Real estate

Publish date

11 May 2022

The importance of making exclusion clauses clear!

The recent Court of Appeal case of Soteria Insurance Ltd v IBM United Kingdom Ltd [2022] on loss of profit and wasted expenditure is interesting as it provides useful guidance on the drafting and interpretation of exclusion clauses.

This case concerned the non-delivery of an IT system, which led to non-payment of an invoice by the customer, which led to the termination of contract by the supplier.  The customer started proceedings stating the supplier had wrongfully repudiated the contract and claimed damages for wasted expenditure.

The initial judgement held that the contract had been wrongfully repudiated but the claim for wasted expenditure was excluded due to a clause in the contract which excluded claims by either party for “loss of profit, revenue, savings (including anticipated savings) (in all cases whether direct or indirect).”.  The case then went to appeal based on the construction of the clause.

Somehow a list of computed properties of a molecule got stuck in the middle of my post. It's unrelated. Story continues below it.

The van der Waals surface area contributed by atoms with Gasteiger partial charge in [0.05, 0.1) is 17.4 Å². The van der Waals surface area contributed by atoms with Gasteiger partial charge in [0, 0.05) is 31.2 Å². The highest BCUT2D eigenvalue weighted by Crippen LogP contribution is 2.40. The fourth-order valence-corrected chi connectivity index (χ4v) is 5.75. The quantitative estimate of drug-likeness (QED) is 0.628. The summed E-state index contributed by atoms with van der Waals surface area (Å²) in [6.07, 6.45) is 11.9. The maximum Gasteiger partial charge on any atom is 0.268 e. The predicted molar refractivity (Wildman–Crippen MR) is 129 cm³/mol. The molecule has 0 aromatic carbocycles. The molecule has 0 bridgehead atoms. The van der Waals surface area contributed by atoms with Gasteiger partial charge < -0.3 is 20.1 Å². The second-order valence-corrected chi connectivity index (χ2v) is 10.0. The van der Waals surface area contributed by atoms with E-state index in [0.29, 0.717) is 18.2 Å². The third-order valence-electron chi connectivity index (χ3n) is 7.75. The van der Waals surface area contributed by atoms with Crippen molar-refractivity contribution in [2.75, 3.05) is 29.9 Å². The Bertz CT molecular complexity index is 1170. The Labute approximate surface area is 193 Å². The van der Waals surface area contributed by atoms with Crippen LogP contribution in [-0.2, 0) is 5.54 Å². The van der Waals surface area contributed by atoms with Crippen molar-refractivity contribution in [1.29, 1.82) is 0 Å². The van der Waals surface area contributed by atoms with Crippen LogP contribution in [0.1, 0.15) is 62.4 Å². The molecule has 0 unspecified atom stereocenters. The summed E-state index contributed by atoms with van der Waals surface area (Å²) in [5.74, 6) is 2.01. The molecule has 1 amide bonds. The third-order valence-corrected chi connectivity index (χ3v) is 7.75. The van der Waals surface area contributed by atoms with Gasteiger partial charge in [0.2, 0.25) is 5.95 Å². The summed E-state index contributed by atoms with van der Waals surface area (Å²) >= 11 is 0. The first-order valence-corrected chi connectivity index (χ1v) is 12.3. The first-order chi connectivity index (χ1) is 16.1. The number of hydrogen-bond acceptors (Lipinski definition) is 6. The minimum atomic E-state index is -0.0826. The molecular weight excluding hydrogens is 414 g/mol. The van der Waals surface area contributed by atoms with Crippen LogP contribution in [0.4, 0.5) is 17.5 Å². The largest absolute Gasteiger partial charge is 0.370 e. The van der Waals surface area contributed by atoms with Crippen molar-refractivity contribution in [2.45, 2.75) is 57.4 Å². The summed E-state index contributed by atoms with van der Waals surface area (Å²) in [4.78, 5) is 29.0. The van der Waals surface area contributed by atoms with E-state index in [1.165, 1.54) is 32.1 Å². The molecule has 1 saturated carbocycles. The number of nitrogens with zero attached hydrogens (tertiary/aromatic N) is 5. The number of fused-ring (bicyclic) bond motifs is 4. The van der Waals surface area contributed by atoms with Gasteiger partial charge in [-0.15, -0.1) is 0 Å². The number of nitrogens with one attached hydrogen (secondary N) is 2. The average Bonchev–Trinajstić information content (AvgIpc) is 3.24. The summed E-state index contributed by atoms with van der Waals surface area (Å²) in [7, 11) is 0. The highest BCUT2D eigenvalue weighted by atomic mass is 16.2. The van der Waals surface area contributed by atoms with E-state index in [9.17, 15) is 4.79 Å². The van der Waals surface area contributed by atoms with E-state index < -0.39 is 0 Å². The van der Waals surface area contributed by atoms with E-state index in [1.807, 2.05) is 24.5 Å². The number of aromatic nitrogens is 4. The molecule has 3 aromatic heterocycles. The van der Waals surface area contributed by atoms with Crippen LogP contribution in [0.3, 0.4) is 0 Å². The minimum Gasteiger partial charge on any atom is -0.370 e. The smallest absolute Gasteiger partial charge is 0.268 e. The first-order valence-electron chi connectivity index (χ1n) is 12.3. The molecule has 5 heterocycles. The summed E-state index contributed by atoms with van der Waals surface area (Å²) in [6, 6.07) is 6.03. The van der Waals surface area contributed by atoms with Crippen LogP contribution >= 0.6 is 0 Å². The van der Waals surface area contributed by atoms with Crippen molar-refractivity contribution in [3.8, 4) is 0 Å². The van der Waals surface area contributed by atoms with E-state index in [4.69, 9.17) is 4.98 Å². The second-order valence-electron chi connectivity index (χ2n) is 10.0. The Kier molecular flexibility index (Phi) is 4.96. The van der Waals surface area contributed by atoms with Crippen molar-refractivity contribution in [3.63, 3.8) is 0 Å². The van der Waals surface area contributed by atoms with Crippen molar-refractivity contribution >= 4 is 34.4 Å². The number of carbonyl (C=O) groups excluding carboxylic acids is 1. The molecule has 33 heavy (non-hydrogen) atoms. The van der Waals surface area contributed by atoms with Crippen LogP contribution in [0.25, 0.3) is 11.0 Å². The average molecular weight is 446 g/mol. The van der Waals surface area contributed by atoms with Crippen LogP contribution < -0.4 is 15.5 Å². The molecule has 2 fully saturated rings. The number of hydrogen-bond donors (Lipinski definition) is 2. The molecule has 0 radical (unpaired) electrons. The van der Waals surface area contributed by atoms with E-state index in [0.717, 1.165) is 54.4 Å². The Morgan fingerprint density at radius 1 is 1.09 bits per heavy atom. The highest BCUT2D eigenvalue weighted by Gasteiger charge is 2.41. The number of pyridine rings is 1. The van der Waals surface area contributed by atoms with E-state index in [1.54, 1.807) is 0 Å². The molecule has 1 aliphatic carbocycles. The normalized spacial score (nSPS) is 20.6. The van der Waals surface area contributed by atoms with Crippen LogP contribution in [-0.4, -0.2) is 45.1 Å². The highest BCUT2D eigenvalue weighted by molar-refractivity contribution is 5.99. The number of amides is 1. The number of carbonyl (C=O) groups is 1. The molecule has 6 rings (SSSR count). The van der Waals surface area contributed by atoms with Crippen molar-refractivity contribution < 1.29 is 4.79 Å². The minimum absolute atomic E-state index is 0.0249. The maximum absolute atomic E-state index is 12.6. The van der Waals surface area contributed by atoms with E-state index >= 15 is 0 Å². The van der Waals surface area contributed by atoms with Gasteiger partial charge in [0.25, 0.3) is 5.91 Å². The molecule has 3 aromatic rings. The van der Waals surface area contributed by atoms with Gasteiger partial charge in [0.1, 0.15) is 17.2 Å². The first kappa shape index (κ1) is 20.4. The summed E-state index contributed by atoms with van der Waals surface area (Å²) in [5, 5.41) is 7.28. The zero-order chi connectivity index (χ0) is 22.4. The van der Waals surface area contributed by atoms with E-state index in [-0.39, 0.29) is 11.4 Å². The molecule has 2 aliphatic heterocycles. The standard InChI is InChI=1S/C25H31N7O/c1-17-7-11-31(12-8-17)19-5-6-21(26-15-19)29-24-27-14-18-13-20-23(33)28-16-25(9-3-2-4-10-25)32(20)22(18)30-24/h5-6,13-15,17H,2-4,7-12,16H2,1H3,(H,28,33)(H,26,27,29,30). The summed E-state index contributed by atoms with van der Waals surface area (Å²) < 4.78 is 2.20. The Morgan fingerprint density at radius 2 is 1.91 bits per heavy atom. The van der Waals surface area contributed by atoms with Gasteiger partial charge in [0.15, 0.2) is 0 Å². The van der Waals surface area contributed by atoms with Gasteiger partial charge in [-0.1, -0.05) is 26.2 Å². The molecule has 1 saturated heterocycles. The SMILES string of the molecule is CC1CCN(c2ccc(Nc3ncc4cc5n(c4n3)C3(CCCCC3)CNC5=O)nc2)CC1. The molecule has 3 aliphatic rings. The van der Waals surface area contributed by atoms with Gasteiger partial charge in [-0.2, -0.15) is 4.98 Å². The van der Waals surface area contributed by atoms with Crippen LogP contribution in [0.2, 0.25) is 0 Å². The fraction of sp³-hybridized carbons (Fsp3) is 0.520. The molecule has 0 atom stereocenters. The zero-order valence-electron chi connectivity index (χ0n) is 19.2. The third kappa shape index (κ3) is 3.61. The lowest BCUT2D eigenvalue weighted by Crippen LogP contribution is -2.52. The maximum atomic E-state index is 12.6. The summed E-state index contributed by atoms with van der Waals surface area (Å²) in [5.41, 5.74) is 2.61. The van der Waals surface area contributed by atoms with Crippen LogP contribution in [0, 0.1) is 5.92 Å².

The Court of Appeal concluded unanimously that:

  • “Wasted expenditure” had not been specifically referenced yet other aspects had been and therefore on the natural and ordinary meaning of words a claim for wasted expenditure was not excluded;
  • When considering the principles relating to construction of clauses and applying them there was nothing to suggest that costs incurred by the customer in expectation that the contract would be fulfilled could not be recovered if there was a repudiatory breach by the supplier;
  • Consequential losses that are speculative to qualify such as loss of profit, revenue or savings are distinctly different to the wasted expense that can be qualified by evidence such as invoices and receipts after payment has been made because of the expectation a contract would be performed; and
  • Loss of bargain can be calculated in different ways: wasted expenditure is one way and loss of profits another.

So what does this mean?

Use clear language! Exclusion clauses will be interpreted by:

  • Giving the words their normal meaning;
  • Looking at how a reasonable person would interpret the clause having full possession of the facts; and
  • Be reviewed in terms of what the consequence is of excluding the liability.
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